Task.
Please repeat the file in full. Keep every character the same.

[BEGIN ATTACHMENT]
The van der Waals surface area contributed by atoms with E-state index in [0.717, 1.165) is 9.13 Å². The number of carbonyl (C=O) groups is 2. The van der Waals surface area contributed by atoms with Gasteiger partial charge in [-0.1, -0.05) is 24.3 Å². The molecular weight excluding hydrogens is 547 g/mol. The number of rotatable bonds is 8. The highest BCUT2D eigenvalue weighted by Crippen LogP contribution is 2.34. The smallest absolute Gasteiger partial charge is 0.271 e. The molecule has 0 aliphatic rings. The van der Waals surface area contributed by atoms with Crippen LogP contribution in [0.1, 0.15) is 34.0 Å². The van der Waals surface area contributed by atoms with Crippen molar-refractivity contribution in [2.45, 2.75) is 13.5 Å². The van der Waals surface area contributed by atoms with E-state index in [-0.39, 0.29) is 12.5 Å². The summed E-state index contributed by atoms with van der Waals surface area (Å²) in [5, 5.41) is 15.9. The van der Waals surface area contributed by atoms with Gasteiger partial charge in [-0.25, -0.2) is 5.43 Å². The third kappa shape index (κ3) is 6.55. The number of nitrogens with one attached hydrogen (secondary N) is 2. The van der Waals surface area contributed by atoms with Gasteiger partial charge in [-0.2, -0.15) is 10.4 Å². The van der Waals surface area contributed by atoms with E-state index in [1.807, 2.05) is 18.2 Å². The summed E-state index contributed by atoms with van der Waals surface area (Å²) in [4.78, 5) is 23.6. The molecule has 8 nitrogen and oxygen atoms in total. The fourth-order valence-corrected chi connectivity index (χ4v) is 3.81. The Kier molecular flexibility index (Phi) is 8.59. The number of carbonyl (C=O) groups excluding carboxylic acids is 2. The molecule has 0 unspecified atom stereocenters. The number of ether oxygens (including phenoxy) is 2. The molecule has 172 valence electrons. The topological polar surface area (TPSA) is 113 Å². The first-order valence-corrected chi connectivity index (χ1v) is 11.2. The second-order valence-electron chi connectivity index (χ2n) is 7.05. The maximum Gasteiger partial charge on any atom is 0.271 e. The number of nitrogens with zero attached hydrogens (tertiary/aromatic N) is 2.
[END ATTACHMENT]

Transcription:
The van der Waals surface area contributed by atoms with E-state index in [0.717, 1.165) is 9.13 Å². The number of carbonyl (C=O) groups is 2. The van der Waals surface area contributed by atoms with Gasteiger partial charge in [-0.1, -0.05) is 24.3 Å². The molecular weight excluding hydrogens is 547 g/mol. The number of rotatable bonds is 8. The highest BCUT2D eigenvalue weighted by Crippen LogP contribution is 2.34. The smallest absolute Gasteiger partial charge is 0.271 e. The molecule has 0 aliphatic rings. The van der Waals surface area contributed by atoms with Crippen LogP contribution in [0.1, 0.15) is 34.0 Å². The van der Waals surface area contributed by atoms with Crippen molar-refractivity contribution in [2.45, 2.75) is 13.5 Å². The van der Waals surface area contributed by atoms with E-state index in [-0.39, 0.29) is 12.5 Å². The summed E-state index contributed by atoms with van der Waals surface area (Å²) in [5, 5.41) is 15.9. The van der Waals surface area contributed by atoms with Gasteiger partial charge in [-0.25, -0.2) is 5.43 Å². The third kappa shape index (κ3) is 6.55. The number of nitrogens with one attached hydrogen (secondary N) is 2. The van der Waals surface area contributed by atoms with Gasteiger partial charge in [-0.2, -0.15) is 10.4 Å². The van der Waals surface area contributed by atoms with E-state index in [1.807, 2.05) is 18.2 Å². The summed E-state index contributed by atoms with van der Waals surface area (Å²) in [4.78, 5) is 23.6. The molecule has 8 nitrogen and oxygen atoms in total. The fourth-order valence-corrected chi connectivity index (χ4v) is 3.81. The Kier molecular flexibility index (Phi) is 8.59. The number of carbonyl (C=O) groups excluding carboxylic acids is 2. The molecule has 0 unspecified atom stereocenters. The number of ether oxygens (including phenoxy) is 2. The molecule has 172 valence electrons. The topological polar surface area (TPSA) is 113 Å². The first-order valence-corrected chi connectivity index (χ1v) is 11.2. The second-order valence-electron chi connectivity index (χ2n) is 7.05. The maximum Gasteiger partial charge on any atom is 0.271 e. The number of nitrogens with zero attached hydrogens (tertiary/aromatic N) is 2.